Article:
During the pandemic, employees who started working from home due to health and safety concerns found themselves with blurred lines between work and life, and many had to juggle their parenting or other caregiving responsibilities with their work responsibilities. With such demands on an employee’s time or energy, learning can all too easily fall by the wayside. During this crisis, inclusive leaders have sought with compassion to understand their team members’ needs and identify ways to support them. While it may have meant that their employees put less time in on the clock, it almost certainly meant that the work they did do was of a higher quality, because they were able to focus more of their energy on it.

How Can Organizations Develop Inclusive Leaders?

Including information on diversity, equity and inclusion (DEI) in leadership training programs is important to developing inclusive leaders. DEI training is notoriously difficult to implement well, but in general, if a program goes beyond lip service, includes practical and relevant information, and is led by a credible instructor, it can be effective in cultivating inclusive leaders.

It’s also important to teach leaders how to coach and, especially, how to coach employees from underrepresented or disadvantaged groups. Coaching is an effective tool for behavior change and personal development. It also, according to Training Industry research, can bridge the gender gap in leadership development access. Female survey respondents who had received formal coaching reported almost equal levels of access to leadership development when compared to male respondents. Inclusive leadership training, then, helps managers learn how to provide personalized coaching that meets the unique needs and preferences of their female employees.

Finally, as Dr. Stefanie K. Johnson, author of “INCLUSIFY: The Power of Uniqueness and Belonging to Build Innovative Teams,” wrote in a TrainingIndustry.com article, “If we are to train leaders to be inclusive, we need to know what makes people feel included.” Her research identified uniqueness and belongingness as keys to an inclusive culture. In a work-from-home pandemic workforce, the ability of leaders to understand team members’ unique needs and make sure they feel like they belong is more challenging — and more rewarding — than ever.

 

To become a more innovative leader, you can begin by taking our free leadership assessments and then enrolling in our online leadership development program.

Check out the companion interview and past episodes of Innovating Leadership, Co-creating Our Future, via iTunes, Google Play, TuneIn, Stitcher, Spotify and iHeartRADIO. Stay up-to-date on new shows airing by following the Innovative Leadership Institute LinkedIn.

 

About the Author

Taryn Oesch DeLong is managing editor of digital content at Training Industry, where her work has received an APEX Award of Excellence and a Regional Bronze Azbee Award. She is also the co-host of “The Business of Learning,” the award-winning Training Industry podcast, and contributed to the 2020 book “Global Perspectives on Women’s Leadership and Gender (In)Equality” (Palgrave Macmillan). Taryn is the board secretary at The Power of the Dream, a nonprofit creating jobs for adults with autism and IDD in the Raleigh, N.C., area and a coach for Miracle League of the Triangle. She serves her faith community as managing editor of Catholic Women in Business and assistant editor and contributing writer for FemCatholic.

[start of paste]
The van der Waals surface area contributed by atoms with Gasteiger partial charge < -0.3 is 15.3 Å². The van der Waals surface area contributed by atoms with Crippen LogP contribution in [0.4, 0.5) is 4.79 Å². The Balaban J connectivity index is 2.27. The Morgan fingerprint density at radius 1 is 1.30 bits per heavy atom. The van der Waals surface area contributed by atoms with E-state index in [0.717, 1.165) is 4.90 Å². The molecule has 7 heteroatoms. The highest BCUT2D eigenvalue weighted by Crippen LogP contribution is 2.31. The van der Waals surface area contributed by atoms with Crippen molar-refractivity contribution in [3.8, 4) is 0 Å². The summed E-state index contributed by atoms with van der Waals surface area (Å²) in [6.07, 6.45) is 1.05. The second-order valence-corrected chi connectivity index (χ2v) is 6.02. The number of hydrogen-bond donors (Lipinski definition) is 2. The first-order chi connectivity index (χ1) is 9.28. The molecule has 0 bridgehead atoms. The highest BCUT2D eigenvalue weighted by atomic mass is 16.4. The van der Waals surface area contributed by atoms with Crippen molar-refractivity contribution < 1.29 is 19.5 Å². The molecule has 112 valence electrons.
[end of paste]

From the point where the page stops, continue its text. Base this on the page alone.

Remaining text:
The 7 Transformations in Vertical Leadership Development

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This blog is provided by Antoinette Braks, Thought Leader in Vertical Leadership Development and Author of Executive Coaching in Strategic Holistic Leadership. It is a companion to her interview on Innovating Leadership, Co-creating Our Future titled Transformative Executive Coaching in Strategic Holistic Leadership on June 16th, 2020.

 

There are seven key transformations in executive leadership capacity in the world today. They form the progressive stages in adult maturity or Vertical Development, in contrast to horizontal learning that takes place within a stage. The seven transformations are:

  1. Opportunist
  2. Conformist (Diplomat)
  3. Specialist (Expert)
  4. Achievist (Achiever)
  5. Catalyst (Individualist)
  6. Synergist (Strategist)
  7. Alchemist (Constructivist – Alchemist)   

The stages of development form a holarchy where the strengths of each stage are incorporated in the following stage. As we progress through these stages of development we gradually release our shadow or personal reactive patterns based on the ego’s sense of insecurity and feeling “not good enough.”  As we develop our leadership capacity, we grow in terms of perception, consciousness and perspective, and gradually embrace all of who we are with awareness, understanding, kindness, compassion and wisdom.